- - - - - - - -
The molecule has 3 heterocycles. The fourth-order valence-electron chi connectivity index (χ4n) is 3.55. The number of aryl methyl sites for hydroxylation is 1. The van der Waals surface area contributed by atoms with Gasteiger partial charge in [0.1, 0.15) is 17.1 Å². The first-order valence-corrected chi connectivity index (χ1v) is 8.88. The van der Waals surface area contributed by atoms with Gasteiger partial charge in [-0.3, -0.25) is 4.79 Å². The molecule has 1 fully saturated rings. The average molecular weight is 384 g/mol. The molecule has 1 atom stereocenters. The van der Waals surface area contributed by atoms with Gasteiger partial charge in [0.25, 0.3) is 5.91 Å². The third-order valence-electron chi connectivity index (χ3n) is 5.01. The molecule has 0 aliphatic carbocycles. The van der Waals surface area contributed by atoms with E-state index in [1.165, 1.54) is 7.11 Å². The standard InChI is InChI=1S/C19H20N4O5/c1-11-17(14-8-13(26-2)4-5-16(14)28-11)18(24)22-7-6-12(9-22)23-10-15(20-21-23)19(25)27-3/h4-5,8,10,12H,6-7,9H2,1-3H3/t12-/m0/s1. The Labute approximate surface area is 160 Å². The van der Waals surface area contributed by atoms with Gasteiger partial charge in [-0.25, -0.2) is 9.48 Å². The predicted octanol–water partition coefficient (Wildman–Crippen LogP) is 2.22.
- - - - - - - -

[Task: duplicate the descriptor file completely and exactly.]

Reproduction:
The molecule has 3 heterocycles. The fourth-order valence-electron chi connectivity index (χ4n) is 3.55. The number of aryl methyl sites for hydroxylation is 1. The van der Waals surface area contributed by atoms with Gasteiger partial charge in [0.1, 0.15) is 17.1 Å². The first-order valence-corrected chi connectivity index (χ1v) is 8.88. The van der Waals surface area contributed by atoms with Gasteiger partial charge in [-0.3, -0.25) is 4.79 Å². The molecule has 1 fully saturated rings. The average molecular weight is 384 g/mol. The molecule has 1 atom stereocenters. The van der Waals surface area contributed by atoms with Gasteiger partial charge in [0.25, 0.3) is 5.91 Å². The third-order valence-electron chi connectivity index (χ3n) is 5.01. The molecule has 0 aliphatic carbocycles. The van der Waals surface area contributed by atoms with E-state index in [1.165, 1.54) is 7.11 Å². The standard InChI is InChI=1S/C19H20N4O5/c1-11-17(14-8-13(26-2)4-5-16(14)28-11)18(24)22-7-6-12(9-22)23-10-15(20-21-23)19(25)27-3/h4-5,8,10,12H,6-7,9H2,1-3H3/t12-/m0/s1. The Labute approximate surface area is 160 Å². The van der Waals surface area contributed by atoms with Gasteiger partial charge in [-0.25, -0.2) is 9.48 Å². The predicted octanol–water partition coefficient (Wildman–Crippen LogP) is 2.22.